Tuesday, 8 October 2013

The Execution of Robert Hoolhouse

This is another one of those examples that never happens in the UK; the execution of a man most probably innocent.  This was 21 year old Robert William Hoolhouse, executed for the rape and murder of 67 year old Margaret Jane Dobson, and how important evidence was never investigated by the Police and the defence Barrister not calling two extremely crucial witnesses.

    It was Tuesday, January 18th 1938, when at 4.30pm Mrs Dobson left the family farm, High Grange Farm at Wolviston, near Stockton in the north east of England, saying she would be returning at 6pm.  It was well past six o'clock when She had not returned so Mr Dobson started a search, aided by his farm hands.  It was at 9.45am the following day that he made a gruesome discovery in a field; the body of his wife.  She had been sexually assaulted and stabbed.  The Police were summoned.  Quickly, they heard of scratches on the face of Robert Hoolhouse.  He was arrested and questioned, but some inconsistencies in his answers led to him being charged.  Soon, the Police believed they had a motive. Hoolhouse and his father had worked for the Dobsons, which also gave them a cottage to live in, but were fired and so lost their home.  This occurred FIVE years beforehand.  If it had been ten to fifteen years beforehand, they would have had the plot to an early eighties slasher film!

    Hoolhouse also had spots of blood on his clothes but claimed that the scratches and blood came from an accident riding his bicycle.  He said that he had been at home at 6 Pickering Street, Haverton Hill until 12.30pm then cycled into Wolviston to visit William Husband, staying until 3pm, then cycling home.  He then stated he was at home from 4pm to 6pm.  He then went back to Wolviston, by bus,to the Husbands` home, arriving there around 7pm, meeting there, a girl he was friendly with, Dolly Lax, whom had been there earlier when he visited.  They then caught a bus to Billingham, visiting a cinema.  There were no scratches on his face.  Dolly and William said that Hoolhouse arrived later than he said on his first visit.  He believed he had got his times wrong, but to the Police believed this gave him the opportunity to kill Mrs Dobson.  The time of death was given as after 5pm.  He was charged and appeared in court on March 28th.  The trial lasted three days and he was convicted and sentenced to death.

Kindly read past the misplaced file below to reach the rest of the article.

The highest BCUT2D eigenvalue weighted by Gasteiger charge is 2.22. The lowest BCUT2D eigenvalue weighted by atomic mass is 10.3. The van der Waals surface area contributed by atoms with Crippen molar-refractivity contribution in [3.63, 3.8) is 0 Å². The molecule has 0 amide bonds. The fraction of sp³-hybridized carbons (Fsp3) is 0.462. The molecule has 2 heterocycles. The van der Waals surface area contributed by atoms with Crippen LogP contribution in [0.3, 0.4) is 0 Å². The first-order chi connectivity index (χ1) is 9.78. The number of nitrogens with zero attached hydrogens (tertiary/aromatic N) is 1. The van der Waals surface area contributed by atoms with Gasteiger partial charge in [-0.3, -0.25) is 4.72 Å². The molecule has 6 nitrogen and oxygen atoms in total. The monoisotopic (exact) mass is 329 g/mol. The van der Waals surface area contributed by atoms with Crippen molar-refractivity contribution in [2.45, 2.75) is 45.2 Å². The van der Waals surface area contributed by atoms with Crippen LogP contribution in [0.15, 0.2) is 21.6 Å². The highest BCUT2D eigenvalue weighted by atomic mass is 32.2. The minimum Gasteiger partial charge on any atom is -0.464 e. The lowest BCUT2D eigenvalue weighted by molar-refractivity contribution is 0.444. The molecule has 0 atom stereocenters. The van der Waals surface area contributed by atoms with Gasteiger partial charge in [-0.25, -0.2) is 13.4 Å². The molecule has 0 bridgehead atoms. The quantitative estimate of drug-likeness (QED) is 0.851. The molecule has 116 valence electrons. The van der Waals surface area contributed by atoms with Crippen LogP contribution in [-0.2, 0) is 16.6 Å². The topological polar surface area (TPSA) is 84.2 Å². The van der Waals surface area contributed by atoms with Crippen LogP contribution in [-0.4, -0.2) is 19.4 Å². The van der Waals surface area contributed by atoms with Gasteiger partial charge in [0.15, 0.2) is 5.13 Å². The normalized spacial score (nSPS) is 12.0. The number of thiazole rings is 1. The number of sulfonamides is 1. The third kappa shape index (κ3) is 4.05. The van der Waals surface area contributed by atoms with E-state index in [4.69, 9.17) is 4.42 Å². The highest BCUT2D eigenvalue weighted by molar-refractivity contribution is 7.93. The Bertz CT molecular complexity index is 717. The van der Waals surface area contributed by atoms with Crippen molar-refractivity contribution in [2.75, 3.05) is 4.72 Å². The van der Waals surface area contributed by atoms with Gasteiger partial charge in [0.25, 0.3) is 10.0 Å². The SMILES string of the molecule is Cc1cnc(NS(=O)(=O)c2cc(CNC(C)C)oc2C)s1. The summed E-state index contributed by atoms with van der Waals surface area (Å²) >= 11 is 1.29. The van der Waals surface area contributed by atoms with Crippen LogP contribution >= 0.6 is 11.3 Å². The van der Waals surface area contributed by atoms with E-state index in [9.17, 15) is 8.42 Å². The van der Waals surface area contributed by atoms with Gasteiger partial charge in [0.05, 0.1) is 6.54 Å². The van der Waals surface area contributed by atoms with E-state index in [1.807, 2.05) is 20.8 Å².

He was executed at Durham Prison on 26th May 1938 by Tom Pierrepoint.  So why is his execution dubious?  First off, on the day of the murder and after it happened, Hoolhouse had NO scratches on his face, as stated by witnesses.  Mrs Dobson was found still wearing gloves, so Police tried experiments trying to replicate the scratches, unsuccessfully.  Even a woman with long nails could not produce a scratch with the gloves on.  Footprints around the body were never preserved with plaster.  Footprints of Mr Dobson were identified but not others.  None matched the footwear of Hoolhouse.  There was no semen stains on Hoolhouses` clothing but enough on the clothing of the victim.  His defence lawyer did not call crucial witnesses such as Margaret Barker who had also travelled on the bus with Hoolhouse.  She saw no scratches.  His next door neighbour, Doris Teale, saw him outside his house after 5pm, at the time he was supposed to have been murdering Margaret Dobson.  But the most damaging evidence not properly investigated was the sighting by Percy Swales, of a tall thin man, aged around thirty, wearing a brown smock, breeches and leggings,in the field where Mrs Dobson had been murdered, around 5pm., and this did not resemble at all, the clothing worn by Hoolhouse that day.  Indeed, an appeal for information on this individual was put out by the local newspaper, but Police were convinced they had the right man, despite the vast contradictory evidence. 

    Some years later, the father of Hoolhouse made a deathbed confession that he had been responsible, but he was not seen around the murder scene at the time, did not wear the clothes worn by the mystery man, and it was believed it was an attempt to posthumously clear his son, knowing he would not be brought to justice.   Another example of "It cannot not happen in this country!"